H. R. 9709 carries out this recommendation. It has been common knowledge that Federal civilian employees as a group are subject to the risk of unemployment on nearly the same scale as nongovernmental workers in the same type of work. In recent years, particularly, several extensive reductions in Federal personnel have demonstrated the real need for extending unemployment benefits to Federal employees. From a wartime peak of well over 31⁄2 million employees in June 1945, Federal amendments. Since they embody the employment dropped by a million between 1945 and 1946, and dropped considerably more in the next few years, leveling off at about 2 million in June 1950. After a new increase due to the Korean conflict, Federal employment again fell off by 247,000 between June 1952 and December 31, 1953.

Total annual separations of Federal
employees are substantial. They have
approximated around one-half million
each year over a period of several years.
tions in force and termination of tempo-
The percentage which constitutes reduc-
rary assignments has varied from ap-
proximately 17 to 50 percent of total
separations. I do believe that the Fed-
eral Government should not be in the
position of providing less favorable con-

ditions of employment than are required
of private employers. Yet, since Fed-
eral employees have no unemployment-
insurance protection, Federal employ-
insurance protection, Federal employ-
ees have been forced to rely upon ac-
crued annual leave and refunds from
their retirement accounts while looking
for other jobs. There is considerable
evidence that even where this leave has
been accrued, it has in most instances
been inadequate to cover the duration
of Federal workers' unemployment. In
addition to this, it seems to me that the
withdrawal of an employee's retirement-
fund accumulation is undesirable and
defeats the purpose of the retirement


A Federal worker's right to benefits will be determined under the unemployment compensation law to the State to which his Federal services and wages are assigned. Usually, this will be in the State in which the worker had his official station when he became unemployed, or if he has been in Foreign Service, the State in which he resides when he files his claim. In fairness to the Government and to the taxpayer, compensation will not be paid for the period with respect to which accrued annual leave is paid upon separation.

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I am in full support of both Forand

recommendations made by President Eisenhower, it is noteworthy that the Republican majority of the Committee on Ways and Means refused to include them in their bill. It will be interesting to note how the Republicans in the House will support by action their avowed support for the President's program.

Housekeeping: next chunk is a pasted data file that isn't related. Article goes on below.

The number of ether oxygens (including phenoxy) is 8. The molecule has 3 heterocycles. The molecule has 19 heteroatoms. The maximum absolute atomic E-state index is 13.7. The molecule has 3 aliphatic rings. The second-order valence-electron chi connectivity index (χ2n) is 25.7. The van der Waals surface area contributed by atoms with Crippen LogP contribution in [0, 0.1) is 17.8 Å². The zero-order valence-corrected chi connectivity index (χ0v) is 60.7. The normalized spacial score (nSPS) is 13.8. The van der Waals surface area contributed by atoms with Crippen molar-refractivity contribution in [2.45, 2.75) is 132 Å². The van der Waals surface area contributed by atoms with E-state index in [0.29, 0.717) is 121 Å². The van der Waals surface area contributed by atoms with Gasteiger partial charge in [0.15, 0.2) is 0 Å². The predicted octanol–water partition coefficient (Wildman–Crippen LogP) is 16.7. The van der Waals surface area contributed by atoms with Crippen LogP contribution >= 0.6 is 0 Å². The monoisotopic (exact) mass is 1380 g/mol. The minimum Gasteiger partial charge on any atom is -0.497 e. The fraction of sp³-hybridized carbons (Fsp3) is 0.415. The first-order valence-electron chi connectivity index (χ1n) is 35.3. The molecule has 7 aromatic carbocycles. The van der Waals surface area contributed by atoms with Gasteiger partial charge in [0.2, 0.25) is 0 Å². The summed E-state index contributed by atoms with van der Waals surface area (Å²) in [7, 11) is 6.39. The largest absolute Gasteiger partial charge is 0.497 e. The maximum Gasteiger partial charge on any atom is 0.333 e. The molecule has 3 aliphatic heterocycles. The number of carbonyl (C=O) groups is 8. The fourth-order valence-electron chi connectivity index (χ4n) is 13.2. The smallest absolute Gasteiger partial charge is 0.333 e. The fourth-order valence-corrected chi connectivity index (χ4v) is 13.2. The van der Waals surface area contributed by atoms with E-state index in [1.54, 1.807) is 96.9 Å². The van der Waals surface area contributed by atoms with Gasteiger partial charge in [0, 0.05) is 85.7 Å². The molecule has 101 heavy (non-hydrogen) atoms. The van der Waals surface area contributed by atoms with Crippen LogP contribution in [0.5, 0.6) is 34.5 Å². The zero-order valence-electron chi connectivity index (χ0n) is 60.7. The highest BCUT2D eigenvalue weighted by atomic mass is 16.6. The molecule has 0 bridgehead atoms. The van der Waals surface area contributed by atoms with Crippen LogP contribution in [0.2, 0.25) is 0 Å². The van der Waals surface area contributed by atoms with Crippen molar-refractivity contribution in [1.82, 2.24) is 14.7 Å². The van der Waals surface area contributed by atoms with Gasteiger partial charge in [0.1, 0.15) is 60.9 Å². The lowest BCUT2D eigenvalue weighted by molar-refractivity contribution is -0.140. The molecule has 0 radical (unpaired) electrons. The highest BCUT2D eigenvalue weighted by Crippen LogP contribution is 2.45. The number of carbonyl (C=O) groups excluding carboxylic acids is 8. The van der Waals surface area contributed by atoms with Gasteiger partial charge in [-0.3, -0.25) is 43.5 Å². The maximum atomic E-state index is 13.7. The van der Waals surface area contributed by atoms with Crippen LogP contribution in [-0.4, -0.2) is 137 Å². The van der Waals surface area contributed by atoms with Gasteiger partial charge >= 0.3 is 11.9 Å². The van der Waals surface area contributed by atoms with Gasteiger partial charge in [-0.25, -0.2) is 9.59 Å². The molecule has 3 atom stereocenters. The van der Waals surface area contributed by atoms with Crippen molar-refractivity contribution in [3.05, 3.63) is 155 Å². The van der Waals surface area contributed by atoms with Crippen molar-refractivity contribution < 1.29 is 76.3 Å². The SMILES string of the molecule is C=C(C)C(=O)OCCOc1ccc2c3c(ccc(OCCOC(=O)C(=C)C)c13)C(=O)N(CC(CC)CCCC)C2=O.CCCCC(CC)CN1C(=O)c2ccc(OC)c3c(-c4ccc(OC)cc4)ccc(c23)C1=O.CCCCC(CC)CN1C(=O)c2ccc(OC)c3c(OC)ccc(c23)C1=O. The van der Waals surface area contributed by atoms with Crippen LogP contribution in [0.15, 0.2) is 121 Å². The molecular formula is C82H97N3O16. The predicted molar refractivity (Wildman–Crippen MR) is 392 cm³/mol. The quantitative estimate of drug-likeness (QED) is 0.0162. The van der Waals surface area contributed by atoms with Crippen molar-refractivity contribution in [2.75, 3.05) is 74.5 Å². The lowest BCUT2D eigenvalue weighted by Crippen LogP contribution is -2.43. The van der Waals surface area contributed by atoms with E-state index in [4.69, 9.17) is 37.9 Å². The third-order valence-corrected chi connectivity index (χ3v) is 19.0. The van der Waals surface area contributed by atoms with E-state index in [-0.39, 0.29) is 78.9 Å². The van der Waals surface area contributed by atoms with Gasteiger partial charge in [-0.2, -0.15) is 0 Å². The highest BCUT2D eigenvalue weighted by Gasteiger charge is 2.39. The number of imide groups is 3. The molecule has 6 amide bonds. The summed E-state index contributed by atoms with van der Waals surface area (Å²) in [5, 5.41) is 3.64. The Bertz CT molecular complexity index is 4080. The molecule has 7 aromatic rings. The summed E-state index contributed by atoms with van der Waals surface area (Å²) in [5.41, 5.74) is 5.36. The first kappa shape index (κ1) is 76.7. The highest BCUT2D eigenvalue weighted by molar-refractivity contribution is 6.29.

Certainly we all agree that unemployment compensation payments are now entirely inadequate and their duration too short. The Forand amendments would increase the minimum benefit to 50 percent of the individual's weekly wages and increase the duration of the benefits to a period of 39 weeks.

My congressional district has been hit very hard by the recent recession. Des

pite rosy statistics, the cold facts are that

the residents of my district still suffer
great unemployment and the hardships
in the present laws.
that go with it as a result of inadequacies

We can no longer afford to ignore the plight of those thousands who have exhausted their unemployment compensation benefits. We must bring the benefits up to an amount which would enable the unemployed to live on at least a minimum fair living standard. Unless we do that, we are not keeping faith with the people of this country.

Mr. FOGARTY. Mr. Chairman, in connection with today's debate on a vital legislative proposal dealing with the question of unemployment, the shocking fact must be stressed that there is a dangerous lack of authoritative and unbiased data on the actual unemployment situation. Moreover, a well organized and systematic effort has been waged by the press and radio for months now to induce the average man to misread and misinterpret such facts as are available on the extent and the severity of the unemployment problem.

It is not my purpose today to present an analysis of the overall facts about unemployment. I shall, however, give

you a crop of verifiable facts about one vitally important section of our economy about which I have necessarily been obliged to study. I refer to the current status of the textile industry. This is an industry which up until about 2 years ago employed probably more persons than any other single basic industry.